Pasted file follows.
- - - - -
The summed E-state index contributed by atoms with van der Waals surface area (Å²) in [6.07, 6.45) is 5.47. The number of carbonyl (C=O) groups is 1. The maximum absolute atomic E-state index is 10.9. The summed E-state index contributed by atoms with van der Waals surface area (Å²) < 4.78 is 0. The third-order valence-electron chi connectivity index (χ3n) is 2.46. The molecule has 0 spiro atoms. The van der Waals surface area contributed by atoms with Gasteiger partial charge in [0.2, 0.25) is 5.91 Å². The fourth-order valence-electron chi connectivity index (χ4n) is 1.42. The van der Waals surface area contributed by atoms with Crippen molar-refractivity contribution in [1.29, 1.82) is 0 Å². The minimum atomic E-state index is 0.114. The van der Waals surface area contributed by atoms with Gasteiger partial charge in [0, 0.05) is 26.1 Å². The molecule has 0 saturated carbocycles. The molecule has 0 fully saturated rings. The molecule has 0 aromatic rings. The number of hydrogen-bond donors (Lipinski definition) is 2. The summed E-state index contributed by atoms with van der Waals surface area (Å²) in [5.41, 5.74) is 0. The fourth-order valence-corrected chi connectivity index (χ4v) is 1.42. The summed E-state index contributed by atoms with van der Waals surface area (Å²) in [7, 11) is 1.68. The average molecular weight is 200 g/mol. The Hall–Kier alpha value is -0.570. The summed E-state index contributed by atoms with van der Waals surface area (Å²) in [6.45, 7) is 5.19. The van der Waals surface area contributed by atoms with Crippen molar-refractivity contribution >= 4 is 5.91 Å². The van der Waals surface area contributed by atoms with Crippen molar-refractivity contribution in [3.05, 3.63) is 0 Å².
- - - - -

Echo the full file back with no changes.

The summed E-state index contributed by atoms with van der Waals surface area (Å²) in [6.07, 6.45) is 5.47. The number of carbonyl (C=O) groups is 1. The maximum absolute atomic E-state index is 10.9. The summed E-state index contributed by atoms with van der Waals surface area (Å²) < 4.78 is 0. The third-order valence-electron chi connectivity index (χ3n) is 2.46. The molecule has 0 spiro atoms. The van der Waals surface area contributed by atoms with Gasteiger partial charge in [0.2, 0.25) is 5.91 Å². The fourth-order valence-electron chi connectivity index (χ4n) is 1.42. The van der Waals surface area contributed by atoms with Crippen molar-refractivity contribution in [1.29, 1.82) is 0 Å². The minimum atomic E-state index is 0.114. The van der Waals surface area contributed by atoms with Gasteiger partial charge in [0, 0.05) is 26.1 Å². The molecule has 0 saturated carbocycles. The molecule has 0 fully saturated rings. The molecule has 0 aromatic rings. The number of hydrogen-bond donors (Lipinski definition) is 2. The summed E-state index contributed by atoms with van der Waals surface area (Å²) in [5.41, 5.74) is 0. The fourth-order valence-corrected chi connectivity index (χ4v) is 1.42. The summed E-state index contributed by atoms with van der Waals surface area (Å²) in [7, 11) is 1.68. The average molecular weight is 200 g/mol. The Hall–Kier alpha value is -0.570. The summed E-state index contributed by atoms with van der Waals surface area (Å²) in [6.45, 7) is 5.19. The van der Waals surface area contributed by atoms with Crippen molar-refractivity contribution >= 4 is 5.91 Å². The van der Waals surface area contributed by atoms with Crippen molar-refractivity contribution in [3.05, 3.63) is 0 Å².